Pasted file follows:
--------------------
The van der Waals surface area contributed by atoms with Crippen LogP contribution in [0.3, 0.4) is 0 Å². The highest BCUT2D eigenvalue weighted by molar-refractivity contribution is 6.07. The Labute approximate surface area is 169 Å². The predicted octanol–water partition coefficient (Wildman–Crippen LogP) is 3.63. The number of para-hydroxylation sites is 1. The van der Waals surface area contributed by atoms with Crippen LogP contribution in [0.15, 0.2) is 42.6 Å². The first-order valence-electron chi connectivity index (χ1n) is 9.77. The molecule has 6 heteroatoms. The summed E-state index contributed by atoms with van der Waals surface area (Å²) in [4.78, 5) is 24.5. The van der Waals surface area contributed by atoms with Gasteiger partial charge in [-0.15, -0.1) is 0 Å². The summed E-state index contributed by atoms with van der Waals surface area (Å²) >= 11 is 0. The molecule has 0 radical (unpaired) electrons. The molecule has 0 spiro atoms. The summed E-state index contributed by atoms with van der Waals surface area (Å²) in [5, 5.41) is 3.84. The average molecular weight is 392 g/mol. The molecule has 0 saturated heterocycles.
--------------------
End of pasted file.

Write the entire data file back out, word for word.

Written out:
The van der Waals surface area contributed by atoms with Crippen LogP contribution in [0.3, 0.4) is 0 Å². The highest BCUT2D eigenvalue weighted by molar-refractivity contribution is 6.07. The Labute approximate surface area is 169 Å². The predicted octanol–water partition coefficient (Wildman–Crippen LogP) is 3.63. The number of para-hydroxylation sites is 1. The van der Waals surface area contributed by atoms with Crippen LogP contribution in [0.15, 0.2) is 42.6 Å². The first-order valence-electron chi connectivity index (χ1n) is 9.77. The molecule has 6 heteroatoms. The summed E-state index contributed by atoms with van der Waals surface area (Å²) in [4.78, 5) is 24.5. The van der Waals surface area contributed by atoms with Gasteiger partial charge in [-0.15, -0.1) is 0 Å². The summed E-state index contributed by atoms with van der Waals surface area (Å²) >= 11 is 0. The molecule has 0 radical (unpaired) electrons. The molecule has 0 spiro atoms. The summed E-state index contributed by atoms with van der Waals surface area (Å²) in [5, 5.41) is 3.84. The average molecular weight is 392 g/mol. The molecule has 0 saturated heterocycles.